In the weekend before Thanksgiving, I found myself returning to the region of Umbria to visit the city of Orvieto. Indeed, Umbria may be my favorite region north of Rome and, truly Italy’s New Hampshire, her mountains and small towns offer breathtaking views.
The funicular from the train station to the town proper drops you off at the top of the local castle. I’ll say that again: the local castle. I love the fact that not only is there such a thing, but that today it’s just another part of the town’s infrastructure. But the castle isn’t much compared to the twisty, turny streets of Orvieto.
The tree lined, cobblestone roads are wonderful, and give the town an intimate feeling. They twist around the town until they empty out at the local cathedral.
Orvieto’s cathedral has one of the most beautiful facades of the middle ages. A true Living Gospel, it’s painted with frescoes from the Bible, and is alive in color.
The stonework on the inside is also breathtaking. I love the different colored stoned that make up the columns and walls. It’s a bit stark, but this just makes the structure look grander inside.
The altar is also a vibrant explosion of color. I love these medieval altars and side chapels; the reds and oranges are warm and welcoming, and truly put the soul into a sort of ease and relaxation.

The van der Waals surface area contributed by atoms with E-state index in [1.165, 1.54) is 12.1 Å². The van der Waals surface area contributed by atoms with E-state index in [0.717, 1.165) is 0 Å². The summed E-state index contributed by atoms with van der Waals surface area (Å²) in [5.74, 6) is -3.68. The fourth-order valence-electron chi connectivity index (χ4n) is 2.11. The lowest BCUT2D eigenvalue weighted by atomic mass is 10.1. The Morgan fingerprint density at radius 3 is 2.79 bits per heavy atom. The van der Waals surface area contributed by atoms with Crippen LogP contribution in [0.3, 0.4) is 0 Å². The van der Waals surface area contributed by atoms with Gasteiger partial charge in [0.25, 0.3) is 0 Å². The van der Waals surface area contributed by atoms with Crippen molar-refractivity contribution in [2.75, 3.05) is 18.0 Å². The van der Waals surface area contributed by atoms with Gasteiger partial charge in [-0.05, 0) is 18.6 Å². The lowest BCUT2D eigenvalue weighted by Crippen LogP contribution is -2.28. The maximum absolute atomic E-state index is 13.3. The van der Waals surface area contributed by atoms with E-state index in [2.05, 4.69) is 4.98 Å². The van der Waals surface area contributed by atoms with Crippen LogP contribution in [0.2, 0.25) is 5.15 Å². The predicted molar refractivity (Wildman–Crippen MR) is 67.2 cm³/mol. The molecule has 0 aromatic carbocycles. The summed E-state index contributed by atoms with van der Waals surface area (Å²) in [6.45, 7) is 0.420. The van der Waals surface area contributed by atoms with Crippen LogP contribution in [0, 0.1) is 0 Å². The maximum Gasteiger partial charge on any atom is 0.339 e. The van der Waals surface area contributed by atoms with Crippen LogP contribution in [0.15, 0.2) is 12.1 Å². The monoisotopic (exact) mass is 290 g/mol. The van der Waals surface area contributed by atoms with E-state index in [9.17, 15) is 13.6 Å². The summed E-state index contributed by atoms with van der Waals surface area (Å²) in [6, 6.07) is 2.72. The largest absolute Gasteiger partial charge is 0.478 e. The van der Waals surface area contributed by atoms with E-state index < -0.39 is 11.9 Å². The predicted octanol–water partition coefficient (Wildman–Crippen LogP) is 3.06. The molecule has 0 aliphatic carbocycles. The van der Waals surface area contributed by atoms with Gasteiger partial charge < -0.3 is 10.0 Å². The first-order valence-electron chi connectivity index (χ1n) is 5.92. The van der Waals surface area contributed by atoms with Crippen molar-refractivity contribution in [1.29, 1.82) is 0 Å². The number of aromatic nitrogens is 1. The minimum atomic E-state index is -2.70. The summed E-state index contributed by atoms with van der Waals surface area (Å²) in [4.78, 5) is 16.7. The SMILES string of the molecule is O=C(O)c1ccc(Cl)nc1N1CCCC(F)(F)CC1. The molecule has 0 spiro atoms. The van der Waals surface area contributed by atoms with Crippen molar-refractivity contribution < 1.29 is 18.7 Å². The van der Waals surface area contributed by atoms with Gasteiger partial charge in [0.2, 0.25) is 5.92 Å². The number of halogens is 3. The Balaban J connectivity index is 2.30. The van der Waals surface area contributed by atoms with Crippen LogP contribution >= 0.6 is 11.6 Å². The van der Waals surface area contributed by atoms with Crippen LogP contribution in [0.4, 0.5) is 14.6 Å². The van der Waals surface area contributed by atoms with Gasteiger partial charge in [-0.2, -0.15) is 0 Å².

I will say this though about the Orvieto cathedral; it was the first cathedral that made be pay to enter. That doesn’t jive well with me. I know it is for the upkeep and restoration, but I hate the idea of paying to enter a church. What if I was a pilgrim? Would they turn me away? Shame.
Rant over, now we appreciate the local wildlife.
In America, the boars are descended from pigs that went wild. In Europe, the pigs are descended from boars that calmed down. As such, the famous boars of Orvieto are the peak of game meat.
Cinghiale alla cacciatora – boar cacciatore – is a wonderful local dish. See that knife on the side? Never used it. The pork pulled apart with a fork and was fantastically tender.
All in all a great trip northward. We, the group that is, took a picture on one of those older film cameras, and I took a trendy, hipstery picture of the picture.
I’m the one on the far right in the red flannel.
After the trip, a few of us decided to stop by the Vatican. It was the day before Christ the King, and so it was also the last day of the Jubilee. The square was packed in pilgrims all trying to get a last-minute moment inside the Cathedral.
So ends my jaunt in Orvieto. Until next time, and there will be a next time.
Nicholas Guarracino '18